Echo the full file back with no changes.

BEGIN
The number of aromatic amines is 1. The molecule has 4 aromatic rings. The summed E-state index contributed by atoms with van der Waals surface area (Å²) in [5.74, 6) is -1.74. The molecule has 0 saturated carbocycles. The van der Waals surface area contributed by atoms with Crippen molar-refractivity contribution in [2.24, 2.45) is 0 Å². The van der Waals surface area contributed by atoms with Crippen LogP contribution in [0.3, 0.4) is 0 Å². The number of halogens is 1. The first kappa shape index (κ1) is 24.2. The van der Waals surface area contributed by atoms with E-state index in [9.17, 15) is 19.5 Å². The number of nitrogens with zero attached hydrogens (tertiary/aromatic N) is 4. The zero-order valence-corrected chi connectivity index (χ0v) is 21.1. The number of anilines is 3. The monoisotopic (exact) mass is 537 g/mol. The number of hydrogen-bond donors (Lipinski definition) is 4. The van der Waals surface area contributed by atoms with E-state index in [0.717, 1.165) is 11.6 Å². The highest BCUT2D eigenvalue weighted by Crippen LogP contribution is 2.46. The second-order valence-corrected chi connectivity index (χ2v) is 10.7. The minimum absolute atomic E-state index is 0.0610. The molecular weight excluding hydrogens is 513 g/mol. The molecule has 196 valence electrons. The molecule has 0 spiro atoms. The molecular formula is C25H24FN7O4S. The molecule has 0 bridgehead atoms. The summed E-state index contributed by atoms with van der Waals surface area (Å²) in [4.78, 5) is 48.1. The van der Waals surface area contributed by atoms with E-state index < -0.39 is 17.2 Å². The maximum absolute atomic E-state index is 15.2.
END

The number of aromatic amines is 1. The molecule has 4 aromatic rings. The summed E-state index contributed by atoms with van der Waals surface area (Å²) in [5.74, 6) is -1.74. The molecule has 0 saturated carbocycles. The van der Waals surface area contributed by atoms with Crippen molar-refractivity contribution in [2.24, 2.45) is 0 Å². The van der Waals surface area contributed by atoms with Crippen LogP contribution in [0.3, 0.4) is 0 Å². The number of halogens is 1. The first kappa shape index (κ1) is 24.2. The van der Waals surface area contributed by atoms with E-state index in [9.17, 15) is 19.5 Å². The number of nitrogens with zero attached hydrogens (tertiary/aromatic N) is 4. The zero-order valence-corrected chi connectivity index (χ0v) is 21.1. The number of anilines is 3. The monoisotopic (exact) mass is 537 g/mol. The number of hydrogen-bond donors (Lipinski definition) is 4. The van der Waals surface area contributed by atoms with E-state index in [0.717, 1.165) is 11.6 Å². The highest BCUT2D eigenvalue weighted by Crippen LogP contribution is 2.46. The second-order valence-corrected chi connectivity index (χ2v) is 10.7. The minimum absolute atomic E-state index is 0.0610. The molecular weight excluding hydrogens is 513 g/mol. The molecule has 196 valence electrons. The molecule has 0 spiro atoms. The molecular formula is C25H24FN7O4S. The molecule has 0 bridgehead atoms. The summed E-state index contributed by atoms with van der Waals surface area (Å²) in [4.78, 5) is 48.1. The van der Waals surface area contributed by atoms with E-state index < -0.39 is 17.2 Å². The maximum absolute atomic E-state index is 15.2.